The 10 Best Mohsen Makhmalbaf Movies

5. Gabbeh (1996)


Perhaps Makhmalbaf’s most internationally acclaimed film, “Gabbeh” shows a drastic change in direction for Makhmalbaf’s filmmaking. Minimalist, meditative, and pastoral, “Gabbeh” is the first time Makhmalbaf practices silence, and in doing so reaches a poetic new ideal for his filmmaking.

The protagonist of the film is a girl called Gabbeh, who is the personification of a Gabbeh rug: a type of Persian rug woven by nomadic Qashqai tribes. A Gabbeh is woven throughout the seasons, narrating a story with minimalist depictions along its long weaving process.

Makhmalbaf has said himself that “Gabbeh” was his homage to color, and it shows. He shows us how nomadic tribes take the color from nature and dye their fabric. Color is given a history. The sheep fed on greenery, the wool shorn for clothing, flowers boiled for color, and the Qashqai who wear these colorful clothes as an homage to nature.

“Gabbeh” is filled with breathtaking landscapes and the beauty of the Qashqai nomadic tribes.


4. Once Upon a Time, Cinema (1992)

A true gem of Makhmalbaf’s cinema, perhaps his most ingenious and complicated film. “Once Upon a Time, Cinema” is a historical documentary, surrealist fiction, and shameless parody all at once.

The film begins with real footage taken by Nasir-uddin Shah’s royal cinematographer. Nasir-uddin Shah, the King of Persia in the mid to late 19th century, was a lover of luxury, and the hiring of a royal cinematographer with tax money became one of his hobbies. The film slowly moves from true footage to mock-silent era footage that depicts the fictional affairs of Nasir-uddin Shah’s royal cinematographer.

This film is a microcosm of the entirety of Iranian cinema up to that point; it contains more iconic imagery than perhaps any other film by Makhmalbaf. From blatant self-aware plagiarism to parody to pure cinematic curiosity, “Once Upon a Time, Cinema” is by far the most innovative film by Makhmalbaf, and perhaps one of the most palatable and enjoyable cinematic experiences in Iranian cinema history.


3. Testing Democracy (2000)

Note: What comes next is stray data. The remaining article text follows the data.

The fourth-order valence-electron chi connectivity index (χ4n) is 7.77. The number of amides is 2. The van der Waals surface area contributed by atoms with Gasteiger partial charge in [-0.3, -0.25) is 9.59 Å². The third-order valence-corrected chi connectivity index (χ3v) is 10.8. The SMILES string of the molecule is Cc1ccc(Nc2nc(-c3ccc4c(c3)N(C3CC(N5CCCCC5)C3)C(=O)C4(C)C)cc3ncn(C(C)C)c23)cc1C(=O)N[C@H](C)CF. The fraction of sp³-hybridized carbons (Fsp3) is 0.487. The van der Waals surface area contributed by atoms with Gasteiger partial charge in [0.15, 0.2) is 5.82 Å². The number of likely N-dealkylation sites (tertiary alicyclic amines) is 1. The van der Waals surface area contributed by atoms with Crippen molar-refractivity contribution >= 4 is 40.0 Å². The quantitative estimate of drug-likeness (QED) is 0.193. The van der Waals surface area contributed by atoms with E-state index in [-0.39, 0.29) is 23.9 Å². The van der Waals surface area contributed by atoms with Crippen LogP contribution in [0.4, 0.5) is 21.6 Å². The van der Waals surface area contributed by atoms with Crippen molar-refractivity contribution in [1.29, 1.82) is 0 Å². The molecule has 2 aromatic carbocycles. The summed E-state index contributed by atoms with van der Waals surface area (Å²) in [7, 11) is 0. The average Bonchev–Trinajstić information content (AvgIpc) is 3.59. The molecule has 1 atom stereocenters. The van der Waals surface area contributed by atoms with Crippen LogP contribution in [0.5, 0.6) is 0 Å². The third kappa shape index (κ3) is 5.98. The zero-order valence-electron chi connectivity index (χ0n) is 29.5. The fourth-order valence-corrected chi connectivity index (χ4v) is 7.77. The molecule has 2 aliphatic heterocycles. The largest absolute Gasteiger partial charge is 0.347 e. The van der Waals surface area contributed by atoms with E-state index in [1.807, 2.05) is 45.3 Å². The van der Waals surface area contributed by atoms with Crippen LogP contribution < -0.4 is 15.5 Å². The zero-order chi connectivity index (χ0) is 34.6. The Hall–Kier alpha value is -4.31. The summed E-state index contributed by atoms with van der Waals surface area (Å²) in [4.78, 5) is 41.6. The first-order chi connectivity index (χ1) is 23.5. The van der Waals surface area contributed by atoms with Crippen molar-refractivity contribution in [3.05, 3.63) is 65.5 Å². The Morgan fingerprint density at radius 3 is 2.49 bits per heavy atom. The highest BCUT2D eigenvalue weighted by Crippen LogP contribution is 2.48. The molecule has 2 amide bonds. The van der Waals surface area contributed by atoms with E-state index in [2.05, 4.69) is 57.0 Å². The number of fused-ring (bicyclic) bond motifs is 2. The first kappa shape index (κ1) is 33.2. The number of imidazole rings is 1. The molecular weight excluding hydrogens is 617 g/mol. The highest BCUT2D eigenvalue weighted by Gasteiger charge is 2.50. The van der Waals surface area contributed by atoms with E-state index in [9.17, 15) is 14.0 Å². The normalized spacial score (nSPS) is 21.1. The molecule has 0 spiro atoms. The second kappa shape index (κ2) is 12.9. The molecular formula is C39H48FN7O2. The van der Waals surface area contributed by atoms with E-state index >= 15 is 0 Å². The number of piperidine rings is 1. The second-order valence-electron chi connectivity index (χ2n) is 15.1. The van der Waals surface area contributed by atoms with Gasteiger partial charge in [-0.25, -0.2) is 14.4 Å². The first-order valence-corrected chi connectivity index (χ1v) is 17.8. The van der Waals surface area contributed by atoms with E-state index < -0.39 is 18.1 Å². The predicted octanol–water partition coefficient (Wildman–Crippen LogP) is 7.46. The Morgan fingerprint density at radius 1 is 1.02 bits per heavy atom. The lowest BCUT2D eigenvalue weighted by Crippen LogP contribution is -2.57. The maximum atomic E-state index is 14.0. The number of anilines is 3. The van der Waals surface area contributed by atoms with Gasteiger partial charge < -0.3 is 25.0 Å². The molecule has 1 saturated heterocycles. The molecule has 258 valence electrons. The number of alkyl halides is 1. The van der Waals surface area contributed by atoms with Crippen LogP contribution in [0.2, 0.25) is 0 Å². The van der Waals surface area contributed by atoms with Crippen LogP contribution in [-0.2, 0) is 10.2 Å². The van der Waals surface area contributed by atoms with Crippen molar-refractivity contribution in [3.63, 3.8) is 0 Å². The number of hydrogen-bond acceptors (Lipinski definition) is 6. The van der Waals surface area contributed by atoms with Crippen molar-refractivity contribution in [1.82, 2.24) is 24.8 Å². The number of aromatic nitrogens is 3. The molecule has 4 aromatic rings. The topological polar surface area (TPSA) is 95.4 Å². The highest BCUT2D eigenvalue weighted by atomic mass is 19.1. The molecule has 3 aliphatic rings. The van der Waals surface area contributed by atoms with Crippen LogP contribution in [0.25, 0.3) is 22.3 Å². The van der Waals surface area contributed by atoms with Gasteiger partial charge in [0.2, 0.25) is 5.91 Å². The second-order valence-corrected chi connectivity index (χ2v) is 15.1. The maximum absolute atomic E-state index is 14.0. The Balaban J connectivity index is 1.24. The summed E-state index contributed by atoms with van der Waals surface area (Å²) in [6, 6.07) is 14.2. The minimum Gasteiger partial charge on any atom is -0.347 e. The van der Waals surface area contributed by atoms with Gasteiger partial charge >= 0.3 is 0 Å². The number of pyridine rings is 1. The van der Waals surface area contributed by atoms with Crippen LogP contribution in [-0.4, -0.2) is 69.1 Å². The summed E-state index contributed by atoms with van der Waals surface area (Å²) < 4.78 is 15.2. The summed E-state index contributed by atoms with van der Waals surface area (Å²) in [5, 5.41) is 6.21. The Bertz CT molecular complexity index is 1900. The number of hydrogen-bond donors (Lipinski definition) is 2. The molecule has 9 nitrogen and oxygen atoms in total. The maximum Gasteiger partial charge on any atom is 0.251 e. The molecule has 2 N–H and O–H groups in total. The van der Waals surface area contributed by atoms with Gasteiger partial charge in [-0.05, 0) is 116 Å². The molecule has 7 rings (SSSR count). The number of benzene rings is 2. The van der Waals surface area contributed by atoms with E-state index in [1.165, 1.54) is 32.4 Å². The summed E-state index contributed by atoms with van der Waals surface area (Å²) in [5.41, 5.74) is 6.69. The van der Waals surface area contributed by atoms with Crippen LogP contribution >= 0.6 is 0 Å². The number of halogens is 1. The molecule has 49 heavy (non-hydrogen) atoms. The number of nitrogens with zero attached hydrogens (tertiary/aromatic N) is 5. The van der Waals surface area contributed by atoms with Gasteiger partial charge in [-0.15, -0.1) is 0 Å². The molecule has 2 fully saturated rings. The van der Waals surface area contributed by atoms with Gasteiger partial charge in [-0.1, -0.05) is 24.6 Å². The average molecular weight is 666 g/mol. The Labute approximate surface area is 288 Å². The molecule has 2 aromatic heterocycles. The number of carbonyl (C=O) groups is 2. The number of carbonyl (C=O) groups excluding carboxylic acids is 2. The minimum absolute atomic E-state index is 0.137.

Makhmalbaf’s film in the anthology “Tales From an Island,” “Testing Democracy” is to Makhmalbaf what “The Idiots” is to Lars von Trier. Makhmalbaf takes advantage of the radical possibilities that digital cinema can provide to an auteur.

The film begins with camcorder footage of Makhmalbaf struggling to light and direct a scene. Makhmalbaf is called by the operator of the camcorder, and they have a conversation about digital filmmaking in a car ride. Makhmalbaf says how a small camcorder is the ultimate tool for cinematic expression, how it removes the obstacles between a filmmaker and the final product and even helps battle censorship, and how it acts like a true pen for authorship. Makhmalbaf says that with a camcorder, anyone can become a filmmaker.

But the important backdrop of this film is the parliamentary elections of 1999. Through orchestrating some of the most bizarre scenes in Iranian cinema, Makhmalbaf begins to make bold statements about the absurdity of politics.

Perhaps one of the most magical moments of Makhmalbaf’s cinema is his speech aimed at an audience of seagulls. “I regret to inform you I’m leaving the parliament” he says to the seagulls as he recites poetry and criticizes the birds for “not flying well.”

He then fills a motor boat with chalk wall segments and sets sail. In the middle of the ocean, a woman with a ballet box is parachuted down and refuses to let Makhmalbaf vote since he does not have any identification.

“Testing Democracy” is an exercise in filmmaking, a video essay on the absurdities of politics and the power of digital filmmaking.


2. The Silence (1998)

Another one of Makhmalbaf’s minimalist poetic masterpieces, “The Silence” explores the very concept of music. One of Makhmalbaf’s strengths has always been his abandonment of his past ideals for the sake of a purely new ideological experience, and it truly shows how strongly he has changed his scope in order to make this film.

Khorshid is a blind child laborer in post-Soviet Tajikistan, whose landlord is constantly threatening his family with eviction. He has only a few more days to gather enough money to help his mother pay the month’s rent.